Systemic financial risk issues in India

Systemic risk thinking ought not to stop at financial firms. Certain non-financial firms are special as well

Illustration: Jayachandran/Mint
Illustration: Jayachandran/Mint

The 2008 crisis brought a fresh focus upon “systemic risk”. Before the crisis, regulators aimed to lower the chances that a financial firm will fail. But that did not ensure the safety of the entire financial system. One element of the problem was that the failure of certain firms had consequences beyond themselves. These were the systemically important financial institutions (SIFIs). Systemic risk management focuses on treating these firms differently in two ways. First, micro-prudential norms for SIFIs must be set in such a way that these firms have lower chances of failure than others. Second, there must be well thought out and special mechanisms for resolution of these firms when they get into distress.

In India today, the Financial Stability and Development Council (FSDC) is tasked with systemic risk monitoring. In the new draft law proposed by the Financial Sector Legislative Reforms Commission, the work of FSDC includes identifying SIFIs (section 295), in a transparent manner (section 299), and enhanced micro-prudential regulation for SIFIs (section 141 and 261). When a version of this draft law is enacted, it will require corresponding institutional capacity to carry out this mandate.

Researchers have developed an array of statistical tools to identify SIFIs. Simple measures include identifying SIFIs by size and inter-connectedness. For example, Lehman Brothers was extremely inter-connected during the crisis. Some methods are based on how much the stock price of one firm affects another. Others are based on the value at risk (VaR) concept such as the “marginal expected shortfall” (MES) and the “conditional VaR” (CoVaR). However, each method identifies different firms in the list of SIFIs. In a recent research paper, “A systematic approach to identify systemically important firms” (, we analyse Indian data and offer two innovations. The first innovation lies in drawing information from different methods into a single measure called the systemic risk index (SRI) which yields an unambiguous ranking of firms as SIFIs.

We use historical Indian data to calculate and use SRI to identify the list of ten SIFIs every quarter from 2006 to 2012, with interesting results. For instance, while both ICICI Bank Ltd and State Bank of India (SBI) had relatively similar SRIs in the April-June 2008 quarter, the gap widened in the next quarter. The lower SRI for SBI may have been a reflection of the “flight to quality” of capital in the form of deposit movement from the private to the public sector banks during a phase when public confidence in private banks had fallen dramatically.

The second innovation is that we calculate the SRI for non-financial firms as well. Generally, systemic risk analysis focuses only on financial firms, as it is felt that only financial firms can be so inter-connected that their failure imposes important ramifications on the overall economy and society. However, it is possible that the failure of a big (non-financial firm) borrower could bring down a few banks and, in turn, have further consequences. For instance, it is worth asking if the failure of Maruti Suzuki India Ltd could bring down an entire ecosystem of firms that are connected to Maruti?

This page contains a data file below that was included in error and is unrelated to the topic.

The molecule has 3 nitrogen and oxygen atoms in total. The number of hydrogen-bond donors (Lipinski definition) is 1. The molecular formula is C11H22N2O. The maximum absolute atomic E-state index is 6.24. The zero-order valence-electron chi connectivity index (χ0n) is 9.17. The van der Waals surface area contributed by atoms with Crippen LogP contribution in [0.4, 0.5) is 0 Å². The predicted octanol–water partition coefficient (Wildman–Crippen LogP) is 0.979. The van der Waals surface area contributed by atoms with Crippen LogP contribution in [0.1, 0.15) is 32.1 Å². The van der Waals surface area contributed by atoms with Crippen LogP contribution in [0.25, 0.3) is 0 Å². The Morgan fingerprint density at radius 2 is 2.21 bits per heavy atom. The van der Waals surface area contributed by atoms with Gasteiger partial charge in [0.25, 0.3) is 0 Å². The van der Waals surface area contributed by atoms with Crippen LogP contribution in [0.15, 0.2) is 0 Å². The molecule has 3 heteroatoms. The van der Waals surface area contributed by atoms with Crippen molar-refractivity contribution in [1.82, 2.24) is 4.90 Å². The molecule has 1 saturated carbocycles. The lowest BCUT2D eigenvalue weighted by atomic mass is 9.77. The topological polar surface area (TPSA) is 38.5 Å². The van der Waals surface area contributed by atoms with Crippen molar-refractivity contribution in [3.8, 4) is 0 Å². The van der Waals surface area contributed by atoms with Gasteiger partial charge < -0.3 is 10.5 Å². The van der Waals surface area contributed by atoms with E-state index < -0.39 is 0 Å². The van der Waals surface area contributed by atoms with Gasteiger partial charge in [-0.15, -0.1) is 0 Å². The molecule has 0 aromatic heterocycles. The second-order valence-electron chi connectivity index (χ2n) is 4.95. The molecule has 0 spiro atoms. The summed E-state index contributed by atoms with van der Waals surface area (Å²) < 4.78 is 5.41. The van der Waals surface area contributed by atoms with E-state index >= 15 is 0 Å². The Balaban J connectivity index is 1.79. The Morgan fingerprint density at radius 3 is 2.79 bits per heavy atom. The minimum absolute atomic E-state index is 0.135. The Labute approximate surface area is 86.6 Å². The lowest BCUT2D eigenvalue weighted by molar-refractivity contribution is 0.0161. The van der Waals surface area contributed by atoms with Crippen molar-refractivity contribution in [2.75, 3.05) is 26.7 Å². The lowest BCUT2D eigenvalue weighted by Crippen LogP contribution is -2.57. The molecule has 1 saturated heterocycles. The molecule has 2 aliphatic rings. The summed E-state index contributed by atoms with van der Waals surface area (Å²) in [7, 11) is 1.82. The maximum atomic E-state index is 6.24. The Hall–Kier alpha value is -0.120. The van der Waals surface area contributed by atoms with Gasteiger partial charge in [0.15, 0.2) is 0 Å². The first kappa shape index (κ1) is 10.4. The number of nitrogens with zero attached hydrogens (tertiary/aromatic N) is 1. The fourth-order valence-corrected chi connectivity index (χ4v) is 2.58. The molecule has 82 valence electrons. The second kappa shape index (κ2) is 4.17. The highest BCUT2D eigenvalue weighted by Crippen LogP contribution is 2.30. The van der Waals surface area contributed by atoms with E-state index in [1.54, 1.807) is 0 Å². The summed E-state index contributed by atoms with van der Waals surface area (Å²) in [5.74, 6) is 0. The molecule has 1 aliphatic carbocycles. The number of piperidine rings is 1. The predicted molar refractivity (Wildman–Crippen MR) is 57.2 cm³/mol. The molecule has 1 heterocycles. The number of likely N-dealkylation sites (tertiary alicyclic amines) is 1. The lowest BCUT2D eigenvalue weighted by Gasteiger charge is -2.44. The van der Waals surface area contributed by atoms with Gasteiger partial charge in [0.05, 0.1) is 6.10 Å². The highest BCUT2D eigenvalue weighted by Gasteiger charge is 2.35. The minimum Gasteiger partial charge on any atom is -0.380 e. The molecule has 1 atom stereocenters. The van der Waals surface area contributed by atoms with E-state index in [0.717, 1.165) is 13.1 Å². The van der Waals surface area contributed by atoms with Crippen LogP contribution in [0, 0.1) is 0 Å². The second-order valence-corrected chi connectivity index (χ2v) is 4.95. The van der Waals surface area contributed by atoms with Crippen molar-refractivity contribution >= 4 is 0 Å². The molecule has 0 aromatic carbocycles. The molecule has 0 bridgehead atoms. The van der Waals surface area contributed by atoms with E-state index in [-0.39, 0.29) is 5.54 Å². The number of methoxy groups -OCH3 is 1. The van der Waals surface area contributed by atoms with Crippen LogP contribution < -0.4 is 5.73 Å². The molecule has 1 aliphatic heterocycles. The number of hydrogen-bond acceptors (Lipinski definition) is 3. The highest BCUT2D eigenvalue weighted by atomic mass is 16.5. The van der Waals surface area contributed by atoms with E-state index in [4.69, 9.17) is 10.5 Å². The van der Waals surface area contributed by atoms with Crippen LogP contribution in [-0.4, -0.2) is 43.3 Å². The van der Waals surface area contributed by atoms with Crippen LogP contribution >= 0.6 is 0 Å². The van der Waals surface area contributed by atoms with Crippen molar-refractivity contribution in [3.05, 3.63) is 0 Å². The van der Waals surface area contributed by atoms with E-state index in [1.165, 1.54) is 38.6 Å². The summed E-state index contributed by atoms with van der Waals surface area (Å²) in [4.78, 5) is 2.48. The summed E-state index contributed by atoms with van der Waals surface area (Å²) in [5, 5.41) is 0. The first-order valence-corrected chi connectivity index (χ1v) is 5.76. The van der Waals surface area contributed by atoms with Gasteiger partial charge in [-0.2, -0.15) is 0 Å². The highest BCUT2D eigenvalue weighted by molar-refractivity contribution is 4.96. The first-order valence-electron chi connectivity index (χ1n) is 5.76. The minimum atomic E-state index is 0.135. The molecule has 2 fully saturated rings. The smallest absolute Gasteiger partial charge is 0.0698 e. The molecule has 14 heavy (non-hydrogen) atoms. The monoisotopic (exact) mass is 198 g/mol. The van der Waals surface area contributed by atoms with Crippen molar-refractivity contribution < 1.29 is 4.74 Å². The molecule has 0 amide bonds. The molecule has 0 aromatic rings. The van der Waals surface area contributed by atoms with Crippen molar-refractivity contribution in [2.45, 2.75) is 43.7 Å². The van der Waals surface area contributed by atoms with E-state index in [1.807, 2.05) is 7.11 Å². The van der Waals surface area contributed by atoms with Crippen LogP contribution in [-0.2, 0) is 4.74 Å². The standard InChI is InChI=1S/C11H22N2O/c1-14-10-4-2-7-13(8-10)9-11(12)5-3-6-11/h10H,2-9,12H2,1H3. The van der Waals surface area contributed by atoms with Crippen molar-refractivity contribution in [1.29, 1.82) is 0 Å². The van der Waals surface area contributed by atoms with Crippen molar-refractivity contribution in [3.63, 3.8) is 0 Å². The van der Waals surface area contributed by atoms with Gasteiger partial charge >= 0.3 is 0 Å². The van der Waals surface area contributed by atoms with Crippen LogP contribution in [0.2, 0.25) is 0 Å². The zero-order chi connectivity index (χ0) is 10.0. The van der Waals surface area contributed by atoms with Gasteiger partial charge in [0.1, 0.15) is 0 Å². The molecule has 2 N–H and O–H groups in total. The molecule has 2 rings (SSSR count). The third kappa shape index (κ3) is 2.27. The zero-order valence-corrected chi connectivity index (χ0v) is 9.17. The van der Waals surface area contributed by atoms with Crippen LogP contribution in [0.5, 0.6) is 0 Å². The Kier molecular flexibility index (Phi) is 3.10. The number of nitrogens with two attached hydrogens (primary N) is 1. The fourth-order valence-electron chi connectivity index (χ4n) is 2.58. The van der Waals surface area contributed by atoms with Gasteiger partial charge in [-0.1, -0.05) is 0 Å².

In order to explore this conjecture, we extend our analysis to cover all firms. Non-financial firms with large SRI values could be termed as systemically important non-financial firms (SINFIs). In the Indian economy, we find several non-financial firms in the top SRI ranks. For example, real estate and infrastructure firms such as DLF Ltd and GMR Infrastructure Ltd have high SRIs from 2009 onwards. DLF had the third highest SRI in October-December 2009, and has been in the list of top 20 firms since then.

This suggests that systemic risk thinking ought not to stop at financial firms. Certain non-financial firms are special; their failure can have substantial consequences for the economy. This raises questions about what financial regulation can do about these risks, as financial regulators cannot ask non-financial firms to take on reduced risk. However financial regulators are not entirely powerless in the presence of SINFIs. While lending to or taking over-the-counter exposure to an SINFI, a financial firm can be asked to set aside higher amounts of capital.

A key strength of SRI is that it uses multiple measures of systemic risk. In the future, new methods for identifying SIFIs will undoubtedly arise since a sophisticated financial system produces a great deal of valuable information, and SRI will be able to incorporate these as well. As an example, actively traded corporate bonds and credit default swaps generate new information about credit risk. When India undertakes financial reforms and more markets become active, new information will become available. These new data resources will also create new measures of systemic risk. All these developments can then be readily incorporated into SRI.

Systemic risk analysis is a frontier of financial regulation. It has become the fourth pillar of financial policy along with the traditional pillars of consumer protection, micro-prudential regulation and resolution. SRI helps the analysis by identifying SIFIs, as well as by pointing out the possible role of SINFIs in contributing to the systemic risk of the economy.

Rohini Grover and Susan Thomas are, respectively, research scholar and assistant professor at the Indira Gandhi Institute for Development Research.

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